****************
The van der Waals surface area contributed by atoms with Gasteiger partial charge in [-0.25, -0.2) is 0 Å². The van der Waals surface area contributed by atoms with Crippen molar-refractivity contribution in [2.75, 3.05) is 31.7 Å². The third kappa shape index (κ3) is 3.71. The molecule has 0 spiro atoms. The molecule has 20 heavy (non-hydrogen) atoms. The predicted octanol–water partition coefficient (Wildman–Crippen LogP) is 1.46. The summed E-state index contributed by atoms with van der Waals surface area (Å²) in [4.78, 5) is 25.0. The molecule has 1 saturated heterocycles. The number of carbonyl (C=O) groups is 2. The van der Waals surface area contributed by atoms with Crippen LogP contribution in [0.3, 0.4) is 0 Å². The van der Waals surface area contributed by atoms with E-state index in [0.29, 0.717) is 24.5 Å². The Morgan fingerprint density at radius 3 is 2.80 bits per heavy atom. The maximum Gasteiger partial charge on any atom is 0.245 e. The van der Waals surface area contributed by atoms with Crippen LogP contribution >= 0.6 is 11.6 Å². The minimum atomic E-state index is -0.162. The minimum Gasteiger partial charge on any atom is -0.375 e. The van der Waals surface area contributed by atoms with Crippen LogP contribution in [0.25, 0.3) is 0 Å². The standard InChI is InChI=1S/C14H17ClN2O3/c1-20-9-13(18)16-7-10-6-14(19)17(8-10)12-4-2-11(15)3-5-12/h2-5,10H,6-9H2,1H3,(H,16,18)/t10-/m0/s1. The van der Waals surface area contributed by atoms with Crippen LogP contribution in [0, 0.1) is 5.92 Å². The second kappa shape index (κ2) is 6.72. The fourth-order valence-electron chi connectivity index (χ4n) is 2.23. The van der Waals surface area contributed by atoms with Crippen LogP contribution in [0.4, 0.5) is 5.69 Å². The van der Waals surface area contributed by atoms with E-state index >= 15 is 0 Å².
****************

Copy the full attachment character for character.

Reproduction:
The van der Waals surface area contributed by atoms with Gasteiger partial charge in [-0.25, -0.2) is 0 Å². The van der Waals surface area contributed by atoms with Crippen molar-refractivity contribution in [2.75, 3.05) is 31.7 Å². The third kappa shape index (κ3) is 3.71. The molecule has 0 spiro atoms. The molecule has 20 heavy (non-hydrogen) atoms. The predicted octanol–water partition coefficient (Wildman–Crippen LogP) is 1.46. The summed E-state index contributed by atoms with van der Waals surface area (Å²) in [4.78, 5) is 25.0. The molecule has 1 saturated heterocycles. The number of carbonyl (C=O) groups is 2. The van der Waals surface area contributed by atoms with Crippen LogP contribution in [0.3, 0.4) is 0 Å². The van der Waals surface area contributed by atoms with E-state index in [0.29, 0.717) is 24.5 Å². The Morgan fingerprint density at radius 3 is 2.80 bits per heavy atom. The maximum Gasteiger partial charge on any atom is 0.245 e. The van der Waals surface area contributed by atoms with Crippen LogP contribution >= 0.6 is 11.6 Å². The minimum atomic E-state index is -0.162. The minimum Gasteiger partial charge on any atom is -0.375 e. The van der Waals surface area contributed by atoms with Crippen LogP contribution in [0.25, 0.3) is 0 Å². The standard InChI is InChI=1S/C14H17ClN2O3/c1-20-9-13(18)16-7-10-6-14(19)17(8-10)12-4-2-11(15)3-5-12/h2-5,10H,6-9H2,1H3,(H,16,18)/t10-/m0/s1. The van der Waals surface area contributed by atoms with Crippen LogP contribution in [0, 0.1) is 5.92 Å². The second kappa shape index (κ2) is 6.72. The fourth-order valence-electron chi connectivity index (χ4n) is 2.23. The van der Waals surface area contributed by atoms with Crippen LogP contribution in [0.4, 0.5) is 5.69 Å². The van der Waals surface area contributed by atoms with E-state index >= 15 is 0 Å².